Queen's University Karate Club
Queen's University Karate Club
Koshiki Karatedo is both an old and a new form of Karate competition. It is derived from armour used by the Japanese Samurai. Due mainly to the cost of such equipment (essentially similar to Kendo body armour) and the depressed economic climate in the late 1940s protective equipment took second place to non-contact training. Many Senseis realized that this type of competition, although fulfilling a need, had its dangers. At its best it presents and excellent venue for Karateka to test themselves and their abilities, at its worst it becomes an almost academic game of tag.
Perhaps its most serious deficiency is that the Karateka has no real way of testing the strength or weakness of his techniques, and thus learning and developing, without risking serious injury to his opponent. This is one of the primary reasons for some Okinawan styles not entering non-contact competitions to this day. It is worth noting that non-contact Karate competition was seen by many Sensei as a temporary measure until a suitable form of contact competition could be introduced.
Koshiki Karatedo, is a hard style of Karatedo which is a culmination of these earlier efforts and stems from the initiative of two Japanese Sensei whose combined experience in the use of protective equipment for Karatedo training and competition exceeds seventy years.
Kori Hisataka ( 10th Dan Karatedo, 6th Dan Judo) has emphasized the use of protective equipment since his youth. Building on his father's knowledge and experience Masayuki Hisataka (9th Dan Karate-do, 5th Dan Judo) applied an intensive scientific approach to developing a superior form of protection and a realistic rules system for competition to go with it. After these years of intensive research and development Koshiki Karatedo has been realized as an effective and efficient form of training and competition.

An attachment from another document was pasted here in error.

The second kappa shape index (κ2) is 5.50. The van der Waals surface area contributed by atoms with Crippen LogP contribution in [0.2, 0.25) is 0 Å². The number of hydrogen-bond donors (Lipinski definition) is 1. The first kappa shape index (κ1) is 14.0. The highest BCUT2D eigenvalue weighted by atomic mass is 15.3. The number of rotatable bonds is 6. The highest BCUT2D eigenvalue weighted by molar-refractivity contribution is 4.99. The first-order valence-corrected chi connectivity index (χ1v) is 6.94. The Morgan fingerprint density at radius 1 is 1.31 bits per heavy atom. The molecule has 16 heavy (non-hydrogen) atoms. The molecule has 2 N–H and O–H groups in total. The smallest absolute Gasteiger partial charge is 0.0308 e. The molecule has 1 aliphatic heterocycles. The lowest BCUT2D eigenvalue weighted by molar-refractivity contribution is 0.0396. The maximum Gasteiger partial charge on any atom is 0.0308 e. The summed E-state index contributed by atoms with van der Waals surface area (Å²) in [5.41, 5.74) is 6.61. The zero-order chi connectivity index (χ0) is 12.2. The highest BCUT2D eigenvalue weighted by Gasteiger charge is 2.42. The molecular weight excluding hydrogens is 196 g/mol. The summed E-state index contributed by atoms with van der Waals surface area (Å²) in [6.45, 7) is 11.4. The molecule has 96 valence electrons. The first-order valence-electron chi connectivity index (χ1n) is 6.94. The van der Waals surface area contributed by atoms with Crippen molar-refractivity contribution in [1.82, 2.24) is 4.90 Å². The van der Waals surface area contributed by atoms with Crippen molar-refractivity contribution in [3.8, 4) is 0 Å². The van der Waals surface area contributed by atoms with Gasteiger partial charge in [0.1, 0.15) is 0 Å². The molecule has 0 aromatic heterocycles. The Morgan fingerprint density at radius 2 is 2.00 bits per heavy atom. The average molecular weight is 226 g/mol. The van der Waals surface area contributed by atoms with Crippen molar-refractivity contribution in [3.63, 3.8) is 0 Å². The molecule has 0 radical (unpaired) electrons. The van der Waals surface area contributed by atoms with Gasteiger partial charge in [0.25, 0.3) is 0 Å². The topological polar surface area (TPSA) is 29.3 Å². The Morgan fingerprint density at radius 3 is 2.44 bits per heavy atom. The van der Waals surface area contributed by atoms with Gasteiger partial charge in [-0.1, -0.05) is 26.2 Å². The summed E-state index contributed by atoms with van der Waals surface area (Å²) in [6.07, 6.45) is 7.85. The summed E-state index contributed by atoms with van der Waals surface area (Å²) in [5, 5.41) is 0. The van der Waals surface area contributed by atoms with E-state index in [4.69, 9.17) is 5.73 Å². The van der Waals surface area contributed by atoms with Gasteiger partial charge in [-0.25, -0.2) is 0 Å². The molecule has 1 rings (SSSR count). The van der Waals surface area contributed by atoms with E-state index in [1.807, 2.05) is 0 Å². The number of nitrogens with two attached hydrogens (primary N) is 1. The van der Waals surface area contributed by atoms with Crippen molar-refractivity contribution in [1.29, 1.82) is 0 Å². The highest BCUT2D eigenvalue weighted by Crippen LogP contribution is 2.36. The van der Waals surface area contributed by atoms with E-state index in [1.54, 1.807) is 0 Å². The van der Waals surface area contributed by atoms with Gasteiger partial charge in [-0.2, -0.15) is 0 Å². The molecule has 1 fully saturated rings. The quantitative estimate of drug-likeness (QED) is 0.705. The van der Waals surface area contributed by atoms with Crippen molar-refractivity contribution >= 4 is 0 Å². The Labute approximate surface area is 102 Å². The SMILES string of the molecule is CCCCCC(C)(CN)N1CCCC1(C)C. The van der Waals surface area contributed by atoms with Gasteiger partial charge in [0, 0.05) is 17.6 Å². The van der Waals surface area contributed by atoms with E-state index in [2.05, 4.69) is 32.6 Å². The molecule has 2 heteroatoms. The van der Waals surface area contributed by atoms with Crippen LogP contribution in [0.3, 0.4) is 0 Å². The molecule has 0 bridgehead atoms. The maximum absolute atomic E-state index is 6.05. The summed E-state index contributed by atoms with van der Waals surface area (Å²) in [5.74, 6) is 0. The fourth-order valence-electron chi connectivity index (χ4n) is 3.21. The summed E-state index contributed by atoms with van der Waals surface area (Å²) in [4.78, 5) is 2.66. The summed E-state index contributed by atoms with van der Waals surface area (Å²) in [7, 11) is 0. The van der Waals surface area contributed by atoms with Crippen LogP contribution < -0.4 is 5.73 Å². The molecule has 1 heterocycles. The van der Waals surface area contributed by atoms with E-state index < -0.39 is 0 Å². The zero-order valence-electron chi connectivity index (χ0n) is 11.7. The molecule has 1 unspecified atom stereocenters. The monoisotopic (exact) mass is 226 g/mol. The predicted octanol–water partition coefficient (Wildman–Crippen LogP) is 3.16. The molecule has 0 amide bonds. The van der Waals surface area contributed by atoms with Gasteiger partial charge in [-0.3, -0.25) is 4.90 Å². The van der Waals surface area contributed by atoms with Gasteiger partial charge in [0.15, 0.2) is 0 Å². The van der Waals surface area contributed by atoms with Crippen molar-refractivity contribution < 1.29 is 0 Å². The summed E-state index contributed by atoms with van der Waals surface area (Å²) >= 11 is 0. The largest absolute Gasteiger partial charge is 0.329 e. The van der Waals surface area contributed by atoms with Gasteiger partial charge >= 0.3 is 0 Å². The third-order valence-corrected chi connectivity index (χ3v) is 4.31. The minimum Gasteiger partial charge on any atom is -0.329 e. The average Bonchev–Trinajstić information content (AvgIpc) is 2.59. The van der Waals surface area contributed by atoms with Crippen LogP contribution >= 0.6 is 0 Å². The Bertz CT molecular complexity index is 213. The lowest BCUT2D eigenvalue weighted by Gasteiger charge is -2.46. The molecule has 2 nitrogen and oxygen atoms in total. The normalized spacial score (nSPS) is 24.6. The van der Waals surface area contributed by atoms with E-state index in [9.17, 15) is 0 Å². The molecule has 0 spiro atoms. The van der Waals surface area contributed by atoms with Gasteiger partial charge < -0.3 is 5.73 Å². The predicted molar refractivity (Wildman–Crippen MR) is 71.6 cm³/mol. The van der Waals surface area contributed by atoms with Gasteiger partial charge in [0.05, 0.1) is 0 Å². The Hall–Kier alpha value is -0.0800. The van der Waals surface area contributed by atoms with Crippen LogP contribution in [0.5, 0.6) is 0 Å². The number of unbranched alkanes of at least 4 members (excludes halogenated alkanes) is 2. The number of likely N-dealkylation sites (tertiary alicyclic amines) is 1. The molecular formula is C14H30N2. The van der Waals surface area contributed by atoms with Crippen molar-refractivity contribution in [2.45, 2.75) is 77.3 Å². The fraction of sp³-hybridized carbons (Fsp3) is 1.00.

The acceptance of Koshiki Karatedo as the true continuation of the traditional (pre-war) Karate is evidenced by the acceptance of this form of training by teachers such as Gima Sensei (the man who initially demonstrated Karate with Funakoshi Gichin when he first came from Okinawa to Japan); Konishi Sensei, the most senior of the Shito-ryu teachers in Japan; Eriguchi Sensei of Wadokai (who previously was Secretary General of W.U.K.O. and is now the President of W.K.F., (International Koshiki Karate Federation), and Kagawa Sensei the Chairman of Goju-kai in Japan. The acceptance of Koshiki Karatedo by these very senior Karateka has provided the stimulus and recognition on an equal basis with the non-contact 'Mushiki' Karate which has flourished since the last war and which initially owed its popularity primarily to economic rather than technical reasons.
There are several significant difference between Koshiki Karatedo and American style full-contact Karate. Firstly, Koshiki equipment is different both in its material composition, and in its purpose. Koshiki Karatedo is not totally "full-contact," some restrictions apply. Only the body protector may be struck with full force as it is recognized that full force blows to the head in particular, cause undesirable physical damage, not only externally, but also to the brain. Secondly, in Koshiki Karatedo techniques do not have to be adapted to suit the specific peculiarities of the equipment, as has been the experience of many full-contact fighters using gloves and foot pads. Thirdly, the emphasis in Koshiki Karatedo has always been to protect the targets, not the weapons, thus there are no gloves or food pads In competitions. This results essentially in a moving makiwara, but one that can hit back at will. An indication of the equipment's effectiveness is the very low rate of competition injuries, especially facial injuries.
Koshiki Karatedo is now an established reality, with regular national and international tournaments being held with participants from many styles, and countries involved.
The values of an old tradition are alive today in a modern form.